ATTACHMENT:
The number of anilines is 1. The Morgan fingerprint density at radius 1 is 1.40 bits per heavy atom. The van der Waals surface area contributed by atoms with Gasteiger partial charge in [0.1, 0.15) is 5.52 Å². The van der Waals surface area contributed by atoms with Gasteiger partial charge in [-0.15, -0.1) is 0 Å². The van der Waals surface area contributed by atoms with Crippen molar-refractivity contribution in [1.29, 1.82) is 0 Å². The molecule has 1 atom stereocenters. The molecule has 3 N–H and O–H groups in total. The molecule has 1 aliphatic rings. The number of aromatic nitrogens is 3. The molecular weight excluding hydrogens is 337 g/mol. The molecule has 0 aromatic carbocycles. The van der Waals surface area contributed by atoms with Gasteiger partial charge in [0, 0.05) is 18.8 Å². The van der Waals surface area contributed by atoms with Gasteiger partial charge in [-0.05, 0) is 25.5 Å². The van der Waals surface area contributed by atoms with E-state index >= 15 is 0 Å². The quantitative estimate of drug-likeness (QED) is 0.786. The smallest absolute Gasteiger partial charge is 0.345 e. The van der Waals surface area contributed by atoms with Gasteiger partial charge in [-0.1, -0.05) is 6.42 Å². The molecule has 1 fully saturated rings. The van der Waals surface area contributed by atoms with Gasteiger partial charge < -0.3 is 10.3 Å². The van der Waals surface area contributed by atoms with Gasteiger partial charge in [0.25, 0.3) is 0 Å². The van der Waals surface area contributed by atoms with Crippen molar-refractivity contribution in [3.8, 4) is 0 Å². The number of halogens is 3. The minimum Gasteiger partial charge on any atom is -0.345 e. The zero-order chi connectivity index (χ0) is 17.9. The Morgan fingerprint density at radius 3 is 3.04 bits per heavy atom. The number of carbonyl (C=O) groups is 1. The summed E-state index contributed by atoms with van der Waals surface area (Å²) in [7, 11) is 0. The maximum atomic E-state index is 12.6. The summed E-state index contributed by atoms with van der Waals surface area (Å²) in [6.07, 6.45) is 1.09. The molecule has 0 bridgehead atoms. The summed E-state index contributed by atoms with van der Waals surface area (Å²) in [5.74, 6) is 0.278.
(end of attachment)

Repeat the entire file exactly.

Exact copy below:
The number of anilines is 1. The Morgan fingerprint density at radius 1 is 1.40 bits per heavy atom. The van der Waals surface area contributed by atoms with Gasteiger partial charge in [0.1, 0.15) is 5.52 Å². The van der Waals surface area contributed by atoms with Gasteiger partial charge in [-0.15, -0.1) is 0 Å². The van der Waals surface area contributed by atoms with Crippen molar-refractivity contribution in [1.29, 1.82) is 0 Å². The molecule has 1 atom stereocenters. The molecule has 3 N–H and O–H groups in total. The molecule has 1 aliphatic rings. The number of aromatic nitrogens is 3. The molecular weight excluding hydrogens is 337 g/mol. The molecule has 0 aromatic carbocycles. The van der Waals surface area contributed by atoms with Gasteiger partial charge in [0, 0.05) is 18.8 Å². The van der Waals surface area contributed by atoms with Gasteiger partial charge in [-0.05, 0) is 25.5 Å². The van der Waals surface area contributed by atoms with E-state index >= 15 is 0 Å². The quantitative estimate of drug-likeness (QED) is 0.786. The smallest absolute Gasteiger partial charge is 0.345 e. The van der Waals surface area contributed by atoms with Gasteiger partial charge in [-0.1, -0.05) is 6.42 Å². The molecule has 1 fully saturated rings. The van der Waals surface area contributed by atoms with Gasteiger partial charge < -0.3 is 10.3 Å². The van der Waals surface area contributed by atoms with Gasteiger partial charge in [0.25, 0.3) is 0 Å². The van der Waals surface area contributed by atoms with Crippen molar-refractivity contribution in [3.8, 4) is 0 Å². The number of halogens is 3. The minimum Gasteiger partial charge on any atom is -0.345 e. The zero-order chi connectivity index (χ0) is 17.9. The Morgan fingerprint density at radius 3 is 3.04 bits per heavy atom. The number of carbonyl (C=O) groups is 1. The summed E-state index contributed by atoms with van der Waals surface area (Å²) in [7, 11) is 0. The maximum atomic E-state index is 12.6. The summed E-state index contributed by atoms with van der Waals surface area (Å²) in [6.07, 6.45) is 1.09. The molecule has 0 bridgehead atoms. The summed E-state index contributed by atoms with van der Waals surface area (Å²) in [5.74, 6) is 0.278.